At first it seemed as if the record companies’ pleas were falling on deaf ears. Participants at an informal discussion at the FCC in January made a strong case that there was no need for content controls, and at the time, the FCC staff seemed to agree. It was clear, for example, that protecting digital radio content wouldn’t result in “recovering” any analog spectrum, because radio broadcasters will use the same spectrum for digital radio that they’re currently using for analog broadcasting.

What’s more, it was unclear whether or not copying music from broadcasts would serve as a source of illicit music copies traded on the Internet. At the end of the meeting, Ken Ferree, the head of the Commission’s Media Bureau, said he didn’t see any need for the FCC to act on a radio broadcast flag. Nevertheless, on April 8, the commission issued a Notice of Inquiry to determine whether content controls on digital radio service are needed.

The fact that the FCC merely started an inquiry means it isn’t quite ready to propose rules to implement content controls – and it means there is an extra step to doing so. Still, the commission’s issuance of anything at all is disappointing, as the arguments presented by the recording industry at the January meeting of the FCC had all been thoroughly discredited. As the workshop held by commission staff clearly showed, there are neither pressing technological issues nor spectrum-related issues that require the commission’s immediate action to protect digital radio content.

Our view is there are no good reasons for the commission to move ahead with a “radio broadcast flag” or any form of copy protection for digital radio – the case simply hasn’t been made for such protection. Additionally, no one has outlined what the proposed rules relating to content protection for digital audio radio would be. Unlike the TV proceeding, there is no specific technological proposal to consider.

If, as we say, there is no evidence linking digital radio broadcasting with the sort of threats to the music industry that record companies are claiming will occur if digital audio radio is authorized, why is the music industry in such a fever to impose new content protections? It’s worth noting that the issue hasn’t even come up in the United Kingdom, where digital radio is already being offered.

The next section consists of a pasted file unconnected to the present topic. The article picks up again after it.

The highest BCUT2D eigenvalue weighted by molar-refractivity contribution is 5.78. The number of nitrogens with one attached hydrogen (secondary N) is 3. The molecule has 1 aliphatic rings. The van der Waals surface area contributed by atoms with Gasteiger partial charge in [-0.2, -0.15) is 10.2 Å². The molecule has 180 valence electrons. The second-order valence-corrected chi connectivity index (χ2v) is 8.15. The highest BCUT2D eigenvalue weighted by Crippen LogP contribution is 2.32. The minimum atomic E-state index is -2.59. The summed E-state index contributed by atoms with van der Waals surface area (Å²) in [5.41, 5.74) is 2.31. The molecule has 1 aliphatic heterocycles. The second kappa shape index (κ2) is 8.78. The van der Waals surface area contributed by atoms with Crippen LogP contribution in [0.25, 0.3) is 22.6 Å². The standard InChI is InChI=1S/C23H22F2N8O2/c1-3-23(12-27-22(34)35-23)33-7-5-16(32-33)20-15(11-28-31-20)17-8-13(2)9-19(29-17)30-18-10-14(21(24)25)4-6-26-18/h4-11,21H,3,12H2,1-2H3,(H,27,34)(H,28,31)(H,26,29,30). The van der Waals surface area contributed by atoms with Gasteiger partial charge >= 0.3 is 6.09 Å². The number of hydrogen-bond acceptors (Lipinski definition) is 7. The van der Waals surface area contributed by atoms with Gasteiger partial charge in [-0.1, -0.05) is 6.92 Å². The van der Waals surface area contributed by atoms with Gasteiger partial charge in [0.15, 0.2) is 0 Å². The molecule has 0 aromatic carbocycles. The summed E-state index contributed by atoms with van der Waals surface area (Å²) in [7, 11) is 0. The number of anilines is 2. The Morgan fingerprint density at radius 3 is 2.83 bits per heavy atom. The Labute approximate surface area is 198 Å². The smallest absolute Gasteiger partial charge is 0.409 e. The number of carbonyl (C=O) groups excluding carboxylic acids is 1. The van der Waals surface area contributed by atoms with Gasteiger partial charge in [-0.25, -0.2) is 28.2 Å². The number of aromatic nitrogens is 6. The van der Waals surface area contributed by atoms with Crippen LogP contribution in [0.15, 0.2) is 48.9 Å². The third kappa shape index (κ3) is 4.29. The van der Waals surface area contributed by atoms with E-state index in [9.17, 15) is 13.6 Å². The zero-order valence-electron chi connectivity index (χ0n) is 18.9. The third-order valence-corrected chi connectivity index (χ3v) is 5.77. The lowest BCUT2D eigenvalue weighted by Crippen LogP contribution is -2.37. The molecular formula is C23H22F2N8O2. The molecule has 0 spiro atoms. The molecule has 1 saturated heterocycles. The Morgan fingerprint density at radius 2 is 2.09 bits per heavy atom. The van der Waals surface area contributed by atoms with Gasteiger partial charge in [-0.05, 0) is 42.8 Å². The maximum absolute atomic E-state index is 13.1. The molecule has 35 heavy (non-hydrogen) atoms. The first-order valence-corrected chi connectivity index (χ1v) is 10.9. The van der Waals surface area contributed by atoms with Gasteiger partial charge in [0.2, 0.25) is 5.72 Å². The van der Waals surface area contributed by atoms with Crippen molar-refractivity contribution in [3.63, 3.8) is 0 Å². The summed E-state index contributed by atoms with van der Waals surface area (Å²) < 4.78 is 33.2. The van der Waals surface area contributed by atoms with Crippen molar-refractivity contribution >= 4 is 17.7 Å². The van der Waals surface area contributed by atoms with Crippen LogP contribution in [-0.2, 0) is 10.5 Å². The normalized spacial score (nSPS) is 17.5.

Quite simply, the answer is that the music industry sees in digital radio an opportunity to do just what Hollywood has succeeded in doing with digital television: using the nervousness about a digital transition as an opportunity to impose controls over content use that have never before existed. And the record companies are seeking even more control over their offerings than the movie and television companies have sought over television, with studios willing to allow a small degree of home recording. But if the music industry has its way, you won’t even be able to record content at home without paying for the privilege.

In an important way the music and movie industries are seeking the same thing. We think the big music companies’ overreaction falls in line with the general efforts by the content industry to use digital technologies as a way of controlling what you see and hear – and extracting more rents from you every time you turn on your TV or radio. Such extreme control has never been part of the broadcasting tradition in the past, and we cannot accept the argument that it must become so in the future.

The digital revolution was supposed to be about liberating consumers and citizens. We can’t let it become an excuse for constraining consumers to spend every last cent.